Blog, Mobile Users, News, Tutorials, Windows Support 24.8.2015 Comments Off on Rethinking Windows 10 – Should I Upgrade?

We’ve been advising folks to hold off on the new Windows 10 upgrade until we can get a better feel for the OS, and test it ourselves on newer and older hardware to see how well it performs before we tell our family, friends, and clients to go ahead and do the upgrade.

A little history: Remember how when Microsoft Vista first came out and a lot of us were frustrated with it after we were used to XP. New PCs out of the box had a 45 minute initial setup, then we had to deal with the annoying UAC that was supposed to keep us safe from malicious scripts (didn’t really work as seen by the amount of infected machines that we’d seen over the years), and so much more to list here. But I digress a bit…

Then Win 7 came around. It fixed all of the annoyances that Vista had, and offered a cleaner, smoother interface, and we all scrambled to upgrade from Vista to Win 7, or XP to Win 7.

Well it’s the same kind of deal between Windows 8 and Win 10. Everyone screamed about the metro versus the classic start menu, and the forced reboot after updates, and a ton of other annoyances that flooded our support mail and Facebook/Twitter inboxes. Now 10 is here and folks are now asking if they should take the proverbial bait and do the free upgrade offer.

IF you are already running a Win 8 machine that was an OEM (out of the box Win 8 machine) then go for it! A lot of the annoyances from 8/8.1 seem to be ironed out like the Vista/7 mentioned a minute ago. BEFORE YOU UPGRADE, please read our article on the privacy settings in Win 10. Apparently if you click express or next next next without reading, you are agreeing to Microsoft gaining access to more of your information than you may be comfortable with. –You have been warned 🙂

OK, now for those of you running Win 7 on older hardware. Let’s talk to you folks. We just did 2 bench tests: One with an older HP Pro 3000 MT PC with 2GB of DDR3 memory and a solid state hard drive, and the other was a Dell Inspiron E6400 Laptop with 4GB of DDR2 memory and a standard SATA hard drive. Both were upgraded from Win 7 Professional, and both were sporting an Intel Duo Core processor (we tried to keep them as similar as possible, but wanted to see the performance difference between the solid state drive and the standard hard drive).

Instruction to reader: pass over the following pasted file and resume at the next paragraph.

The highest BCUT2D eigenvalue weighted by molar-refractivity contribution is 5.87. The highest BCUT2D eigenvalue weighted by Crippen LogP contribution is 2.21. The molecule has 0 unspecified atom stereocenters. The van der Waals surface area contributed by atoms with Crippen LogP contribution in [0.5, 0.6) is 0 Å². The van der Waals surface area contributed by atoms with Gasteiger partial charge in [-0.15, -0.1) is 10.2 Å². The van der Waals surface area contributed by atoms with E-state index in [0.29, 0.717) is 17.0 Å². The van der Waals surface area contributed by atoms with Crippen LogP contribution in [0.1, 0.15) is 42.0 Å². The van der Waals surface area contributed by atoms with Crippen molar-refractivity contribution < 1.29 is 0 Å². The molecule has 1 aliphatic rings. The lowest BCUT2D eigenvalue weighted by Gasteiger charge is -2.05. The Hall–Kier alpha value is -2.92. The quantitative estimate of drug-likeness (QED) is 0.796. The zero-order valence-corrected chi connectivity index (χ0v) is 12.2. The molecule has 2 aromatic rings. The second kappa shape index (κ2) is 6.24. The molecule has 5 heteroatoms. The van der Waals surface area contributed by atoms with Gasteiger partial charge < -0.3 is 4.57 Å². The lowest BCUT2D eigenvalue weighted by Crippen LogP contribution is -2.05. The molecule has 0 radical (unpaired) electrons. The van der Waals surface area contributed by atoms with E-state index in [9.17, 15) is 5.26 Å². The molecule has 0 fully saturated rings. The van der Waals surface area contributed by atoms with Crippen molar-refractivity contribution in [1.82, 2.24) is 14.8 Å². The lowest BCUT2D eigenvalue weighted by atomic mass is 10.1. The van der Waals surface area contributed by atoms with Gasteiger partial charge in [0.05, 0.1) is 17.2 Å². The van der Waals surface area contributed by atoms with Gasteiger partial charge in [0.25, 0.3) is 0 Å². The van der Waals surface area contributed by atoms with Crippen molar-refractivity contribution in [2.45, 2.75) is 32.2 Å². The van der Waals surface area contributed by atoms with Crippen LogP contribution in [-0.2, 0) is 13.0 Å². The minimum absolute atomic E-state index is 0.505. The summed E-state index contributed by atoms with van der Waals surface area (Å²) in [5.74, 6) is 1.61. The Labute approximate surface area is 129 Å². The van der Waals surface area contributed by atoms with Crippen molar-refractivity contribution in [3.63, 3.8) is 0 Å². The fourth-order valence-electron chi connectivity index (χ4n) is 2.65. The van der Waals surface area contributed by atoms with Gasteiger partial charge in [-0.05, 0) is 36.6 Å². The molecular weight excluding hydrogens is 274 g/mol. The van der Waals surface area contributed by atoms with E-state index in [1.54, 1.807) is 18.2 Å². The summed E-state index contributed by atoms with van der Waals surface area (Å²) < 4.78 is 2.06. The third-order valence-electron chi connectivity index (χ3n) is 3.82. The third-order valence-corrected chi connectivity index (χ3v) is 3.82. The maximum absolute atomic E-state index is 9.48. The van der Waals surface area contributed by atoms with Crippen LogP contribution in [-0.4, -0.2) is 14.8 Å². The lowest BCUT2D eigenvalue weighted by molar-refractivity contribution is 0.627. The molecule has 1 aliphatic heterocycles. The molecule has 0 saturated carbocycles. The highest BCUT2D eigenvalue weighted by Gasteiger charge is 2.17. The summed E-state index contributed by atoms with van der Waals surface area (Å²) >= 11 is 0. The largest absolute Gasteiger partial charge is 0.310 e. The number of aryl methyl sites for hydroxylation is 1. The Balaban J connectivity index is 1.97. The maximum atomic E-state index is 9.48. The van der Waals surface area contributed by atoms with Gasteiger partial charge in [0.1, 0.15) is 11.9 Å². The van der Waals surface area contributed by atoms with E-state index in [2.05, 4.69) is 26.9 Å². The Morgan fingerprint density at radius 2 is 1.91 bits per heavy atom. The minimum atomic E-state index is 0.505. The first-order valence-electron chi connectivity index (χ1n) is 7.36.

The HP Tower: Upgrade was quick, painless, and booted and rebooted a just few seconds longer than under Win 7. The difference was barely noticeable. Software launched about the same and closed about the same. Once we figured out how to uninstall the Windows Defender, all was groovy, and now this refurbished machine is now for sale in our lobby.

The Dell Laptop: The setup was just a tad bit longer, but just as easy as the tower. The boot, reboot, shutdown time was quite a bit longer, but then again so was it under Win 7. Once it was booted to the desktop, apps like Word and Firefox opened rather quickly (about 2-3 seconds). A little bit FASTER than under Win 7 on that same machine. That part was a little exciting. It too is now for sale in our lobby 🙂

What does this mean to you? If your hardware is already running Win 7, chances are you’ll be happy with the performance after the upgrade. If you can upgrade to a SSD (Solid State Drive) or upgrade your memory (Crucial has a free scanner that you can run to see) you’ll be even happier with the performance overall.

Win 7 to Win 10 upgrade users: You will have a little bit of culture shock when you 1st see the new layout. Don’t panic, this is normal. Remember your shock from XP to 7? It’s kind of the same thing here. Remember that Stardock makes Start 10 for Win 10 (around $5) that will give you the classic start menu if you absolutely can’t stand the new metro/classic infusion start menu.

Win 8 to Win 10 users: You will love the fact that MS listened, and now SETTINGS windows open in WINDOWS and not full screen like you are used to. Much better to work from the desktop environment like we’ve been doing for 20+ years.

Hopefully this answers a lot of your questions before you take the plunge, and happy computing everyone!

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